In light of the nation-wide ban on non-essential gatherings in response to the COVID-19 epidemic in Australia, many ticketed events, including music concerts and festivals, have been cancelled or are likely to be cancelled shortly.
It is important for consumers to understand their rights under the Australian Consumer Law (ACL) when this occurs, and equally important for event organisers to understand their statutory obligations when dealing with ticketholders for cancelled events.
The ACCC has released guidance on this issue, and many state bodies, such as NSW Fair Trading and the WA Commerce Department, also have material which is relevant for both consumers and organisers. This article sets out the general position regarding consumer rights in relation to cancelled events and considers how the government’s COVID-19 directives may impact this.
Under ordinary circumstances, event organisers must generally offer refunds for cancelled events
The general legal position in ordinary circumstances is that, if an event is cancelled, the event organiser will usually be obligated under the ACL to offer refunds to affected customers. This is because the ACL contains consumer guarantees that goods or services purchased by a consumer will be supplied within a reasonable time and will be ‘fit for purpose’. These guarantees apply to all consumer transactions in Australia and cannot be excluded or limited by contract.
Where an event is delayed for a significant period of time or cancelled entirely, this will likely constitute a breach of the consumer guarantee that services will be supplied within a reasonable time and/or that services will be “fit for purpose”. This entitles ticketholders to a full refund for the price they paid for the ticket. An event organiser may breach its statutory obligations if it:
- offers only a partial refund;
- offers credit which can only be spent on future purchases;
- insists that ticketholders keep their tickets to the rescheduled event; or
- imposes significant “refund fees”.
A credit towards future purchases or keeping tickets to the rescheduled event are acceptable options to offer to consumers, but they should be accompanied by an offer to instead refund the ticket price.
Where an event is only slightly delayed or changed (for example, if a concert changes venue or shifts to the following night), the question will be whether this amounts to an “unreasonable” delay and/or a change significant enough that the services are not “fit for purpose”. This will always be a question of fact and degree, and it is arguable that the consumer guarantees will not provide an entitlement to relief in these circumstances. Rather, the contractual agreement between the event organiser and the ticketholder is likely to govern the obligations of the organiser.
Consumers may not be entitled to refunds for events cancelled due to government directives regarding COVID-19
As mentioned above, the ACCC has issued guidance regarding consumer rights in light of the government’s response to COVID-19. The guidance acknowledges that “many businesses are struggling to manage cancellations at this time”, but also reaffirms that “the ACCC is alert to any instances of unfair or unconscionable conduct on the part of businesses in dealing with consumers during the current crisis”.
The guidance states that the ACCC “expects” that consumers will receive refunds for tickets to cancelled events. However, the guidance indicates that, in the view of the ACCC, if an event is cancelled due to government restrictions, then this will impact the consumer guarantees under the ACL. In other words, if an event organiser is forced to cancel an event in order to comply with a government directive (for example because the event is considered a non-essential gathering), then consumers may not be entitled to a refund. The legal basis for this view is not entirely clear, but it may be that the consumer guarantees would be void for illegality (or would not be enforced by the regulator as a matter of practicality) if they required the event organiser to hold the event illegally, in breach of government restrictions.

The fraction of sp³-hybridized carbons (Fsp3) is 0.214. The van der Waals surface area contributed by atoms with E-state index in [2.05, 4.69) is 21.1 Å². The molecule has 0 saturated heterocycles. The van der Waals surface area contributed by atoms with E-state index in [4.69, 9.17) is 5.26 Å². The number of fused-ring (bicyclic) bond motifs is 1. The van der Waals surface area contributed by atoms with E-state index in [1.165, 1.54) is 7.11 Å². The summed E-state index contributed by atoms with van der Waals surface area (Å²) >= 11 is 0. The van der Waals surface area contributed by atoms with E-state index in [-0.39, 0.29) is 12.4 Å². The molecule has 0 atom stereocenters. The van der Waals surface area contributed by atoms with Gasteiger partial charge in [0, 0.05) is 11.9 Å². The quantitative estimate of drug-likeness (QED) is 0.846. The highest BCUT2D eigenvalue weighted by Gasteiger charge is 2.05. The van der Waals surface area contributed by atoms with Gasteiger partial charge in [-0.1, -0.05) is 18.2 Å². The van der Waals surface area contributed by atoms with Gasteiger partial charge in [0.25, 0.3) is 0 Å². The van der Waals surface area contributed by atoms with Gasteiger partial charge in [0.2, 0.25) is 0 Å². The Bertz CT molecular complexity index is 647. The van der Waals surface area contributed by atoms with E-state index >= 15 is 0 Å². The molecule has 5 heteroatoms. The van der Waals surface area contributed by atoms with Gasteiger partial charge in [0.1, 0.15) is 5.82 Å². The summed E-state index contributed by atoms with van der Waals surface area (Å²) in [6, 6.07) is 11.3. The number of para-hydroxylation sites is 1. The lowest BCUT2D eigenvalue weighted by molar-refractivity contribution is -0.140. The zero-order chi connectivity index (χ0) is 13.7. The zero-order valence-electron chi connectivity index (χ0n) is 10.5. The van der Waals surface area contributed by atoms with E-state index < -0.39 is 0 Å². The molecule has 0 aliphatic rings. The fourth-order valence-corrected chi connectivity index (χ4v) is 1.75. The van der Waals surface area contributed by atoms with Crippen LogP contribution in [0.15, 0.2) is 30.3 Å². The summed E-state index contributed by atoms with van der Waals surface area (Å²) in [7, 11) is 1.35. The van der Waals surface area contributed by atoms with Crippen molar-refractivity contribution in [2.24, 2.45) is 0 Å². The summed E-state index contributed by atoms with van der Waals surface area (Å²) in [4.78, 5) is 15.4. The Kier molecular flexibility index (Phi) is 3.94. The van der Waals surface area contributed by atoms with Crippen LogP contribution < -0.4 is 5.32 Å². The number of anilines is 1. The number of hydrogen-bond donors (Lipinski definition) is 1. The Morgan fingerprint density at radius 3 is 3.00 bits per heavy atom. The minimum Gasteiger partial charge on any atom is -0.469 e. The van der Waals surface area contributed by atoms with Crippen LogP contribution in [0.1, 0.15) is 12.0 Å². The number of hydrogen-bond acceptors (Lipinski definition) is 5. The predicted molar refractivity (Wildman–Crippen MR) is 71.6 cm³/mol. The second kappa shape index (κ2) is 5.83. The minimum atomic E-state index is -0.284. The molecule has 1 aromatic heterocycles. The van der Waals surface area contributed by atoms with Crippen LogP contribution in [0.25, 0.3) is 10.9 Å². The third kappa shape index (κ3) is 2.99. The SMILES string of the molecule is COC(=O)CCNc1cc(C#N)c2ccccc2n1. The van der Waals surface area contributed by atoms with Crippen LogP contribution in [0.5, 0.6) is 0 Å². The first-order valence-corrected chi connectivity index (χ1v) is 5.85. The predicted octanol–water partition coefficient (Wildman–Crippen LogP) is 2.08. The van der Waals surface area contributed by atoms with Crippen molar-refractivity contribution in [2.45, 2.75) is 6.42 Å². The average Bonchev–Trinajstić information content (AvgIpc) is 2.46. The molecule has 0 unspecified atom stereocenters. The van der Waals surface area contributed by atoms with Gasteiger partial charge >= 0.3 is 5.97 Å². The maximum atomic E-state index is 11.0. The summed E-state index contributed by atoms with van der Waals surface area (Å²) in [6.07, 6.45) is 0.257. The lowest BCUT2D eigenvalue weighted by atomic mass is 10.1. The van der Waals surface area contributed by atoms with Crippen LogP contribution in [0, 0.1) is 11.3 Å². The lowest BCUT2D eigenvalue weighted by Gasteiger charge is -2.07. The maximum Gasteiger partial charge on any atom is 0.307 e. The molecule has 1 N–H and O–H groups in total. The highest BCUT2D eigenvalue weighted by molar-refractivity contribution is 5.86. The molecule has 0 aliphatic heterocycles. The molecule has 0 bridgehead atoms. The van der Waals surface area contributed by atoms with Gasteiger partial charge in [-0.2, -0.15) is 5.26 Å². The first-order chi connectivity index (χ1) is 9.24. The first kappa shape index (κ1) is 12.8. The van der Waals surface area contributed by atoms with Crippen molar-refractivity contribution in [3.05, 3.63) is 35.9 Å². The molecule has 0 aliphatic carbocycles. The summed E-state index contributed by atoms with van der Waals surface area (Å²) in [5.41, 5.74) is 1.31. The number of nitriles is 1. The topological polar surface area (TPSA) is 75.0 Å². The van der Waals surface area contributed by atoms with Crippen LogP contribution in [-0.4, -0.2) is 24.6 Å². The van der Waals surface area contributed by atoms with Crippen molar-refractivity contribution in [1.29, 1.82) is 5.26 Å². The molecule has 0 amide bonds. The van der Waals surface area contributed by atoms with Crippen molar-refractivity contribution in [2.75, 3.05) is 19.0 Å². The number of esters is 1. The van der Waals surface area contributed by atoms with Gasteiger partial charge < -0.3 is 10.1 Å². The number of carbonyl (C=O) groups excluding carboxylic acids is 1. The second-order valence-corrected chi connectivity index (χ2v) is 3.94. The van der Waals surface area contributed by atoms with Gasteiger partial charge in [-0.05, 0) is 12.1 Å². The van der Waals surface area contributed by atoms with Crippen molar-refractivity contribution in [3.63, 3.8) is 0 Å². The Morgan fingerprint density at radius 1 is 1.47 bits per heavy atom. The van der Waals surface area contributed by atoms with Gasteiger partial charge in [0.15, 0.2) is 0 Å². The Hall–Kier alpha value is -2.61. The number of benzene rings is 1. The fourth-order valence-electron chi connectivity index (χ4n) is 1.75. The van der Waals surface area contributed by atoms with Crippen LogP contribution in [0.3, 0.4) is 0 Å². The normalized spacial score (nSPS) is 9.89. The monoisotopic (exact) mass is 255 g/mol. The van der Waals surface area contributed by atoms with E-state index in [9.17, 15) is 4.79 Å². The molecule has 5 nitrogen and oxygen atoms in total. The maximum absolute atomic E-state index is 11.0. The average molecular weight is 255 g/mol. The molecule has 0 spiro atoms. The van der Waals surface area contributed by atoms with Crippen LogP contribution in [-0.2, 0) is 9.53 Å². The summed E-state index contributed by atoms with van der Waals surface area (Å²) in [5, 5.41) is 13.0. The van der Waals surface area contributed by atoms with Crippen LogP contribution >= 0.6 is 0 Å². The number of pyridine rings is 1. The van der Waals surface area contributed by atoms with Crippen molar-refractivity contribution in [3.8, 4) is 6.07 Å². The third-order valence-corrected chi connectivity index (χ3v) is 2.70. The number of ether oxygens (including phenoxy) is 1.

In these circumstances, the terms and conditions of the ticket or any other contractual relationship between the ticket purchaser and the event organiser may provide for a right to a refund or other remedy for the consumer. The ACCC guidelines imply that, where the consumer guarantees do not apply, a credit note or voucher may be an acceptable solution.
In contrast, if an event organiser cancelled an event due to concerns over COVID-19 (prior to the government restrictions), then the consumer guarantees would apply and ticketholders would be entitled to a full refund.
In relation to events that are going ahead despite the government’s directives, assuming that these events comply with the directives, ticketholders who do not wish to attend in light of COVID-19 are unlikely to be entitled to refunds under the ACL, as this may be treated as a “change of mind”.
The declaration of a “human biosecurity emergency” may further impact consumer rights
On 18 March 2020, the Governor-General made the Biosecurity (Human Biosecurity Emergency) (Human Coronavirus with Pandemic Potential) Declaration 2020 (Cth), which declared that COVID-19 is a “human biosecurity emergency”. This declaration gives the Minister for Health personal powers to issue directions to address the emergency “despite any provision of any other Australian law”.
It is possible that these powers may be used to issue directions which modify, or create exceptions to, the consumer rights under the ACL.
This article forms part of DCC’s Music and IP initiative.